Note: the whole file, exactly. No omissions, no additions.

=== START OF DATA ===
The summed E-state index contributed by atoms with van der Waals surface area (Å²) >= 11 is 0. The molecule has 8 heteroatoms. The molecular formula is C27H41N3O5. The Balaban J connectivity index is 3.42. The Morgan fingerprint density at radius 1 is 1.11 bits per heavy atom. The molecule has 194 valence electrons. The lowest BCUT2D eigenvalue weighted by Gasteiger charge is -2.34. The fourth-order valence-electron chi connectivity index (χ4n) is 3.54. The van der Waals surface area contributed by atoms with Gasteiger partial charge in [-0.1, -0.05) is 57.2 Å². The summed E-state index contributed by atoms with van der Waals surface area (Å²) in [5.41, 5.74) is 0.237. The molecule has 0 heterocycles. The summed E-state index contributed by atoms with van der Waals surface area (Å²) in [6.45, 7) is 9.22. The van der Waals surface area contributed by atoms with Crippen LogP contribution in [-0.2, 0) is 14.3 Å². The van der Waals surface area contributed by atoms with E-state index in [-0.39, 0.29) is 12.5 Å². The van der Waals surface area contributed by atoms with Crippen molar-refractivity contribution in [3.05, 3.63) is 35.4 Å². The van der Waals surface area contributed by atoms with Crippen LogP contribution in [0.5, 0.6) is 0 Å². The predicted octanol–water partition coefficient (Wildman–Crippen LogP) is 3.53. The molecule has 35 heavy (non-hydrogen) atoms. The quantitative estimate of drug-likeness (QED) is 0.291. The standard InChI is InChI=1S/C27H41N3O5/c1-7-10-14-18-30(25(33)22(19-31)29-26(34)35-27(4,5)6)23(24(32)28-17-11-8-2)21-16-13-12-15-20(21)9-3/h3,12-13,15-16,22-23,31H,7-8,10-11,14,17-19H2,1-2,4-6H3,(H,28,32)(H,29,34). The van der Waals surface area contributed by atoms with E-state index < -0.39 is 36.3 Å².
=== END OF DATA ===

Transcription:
The summed E-state index contributed by atoms with van der Waals surface area (Å²) >= 11 is 0. The molecule has 8 heteroatoms. The molecular formula is C27H41N3O5. The Balaban J connectivity index is 3.42. The Morgan fingerprint density at radius 1 is 1.11 bits per heavy atom. The molecule has 194 valence electrons. The lowest BCUT2D eigenvalue weighted by Gasteiger charge is -2.34. The fourth-order valence-electron chi connectivity index (χ4n) is 3.54. The van der Waals surface area contributed by atoms with Gasteiger partial charge in [-0.1, -0.05) is 57.2 Å². The summed E-state index contributed by atoms with van der Waals surface area (Å²) in [5.41, 5.74) is 0.237. The molecule has 0 heterocycles. The summed E-state index contributed by atoms with van der Waals surface area (Å²) in [6.45, 7) is 9.22. The van der Waals surface area contributed by atoms with Crippen LogP contribution in [-0.2, 0) is 14.3 Å². The van der Waals surface area contributed by atoms with E-state index in [-0.39, 0.29) is 12.5 Å². The van der Waals surface area contributed by atoms with Crippen molar-refractivity contribution in [3.05, 3.63) is 35.4 Å². The van der Waals surface area contributed by atoms with Crippen LogP contribution in [0.5, 0.6) is 0 Å². The predicted octanol–water partition coefficient (Wildman–Crippen LogP) is 3.53. The molecule has 35 heavy (non-hydrogen) atoms. The quantitative estimate of drug-likeness (QED) is 0.291. The standard InChI is InChI=1S/C27H41N3O5/c1-7-10-14-18-30(25(33)22(19-31)29-26(34)35-27(4,5)6)23(24(32)28-17-11-8-2)21-16-13-12-15-20(21)9-3/h3,12-13,15-16,22-23,31H,7-8,10-11,14,17-19H2,1-2,4-6H3,(H,28,32)(H,29,34). The van der Waals surface area contributed by atoms with E-state index < -0.39 is 36.3 Å².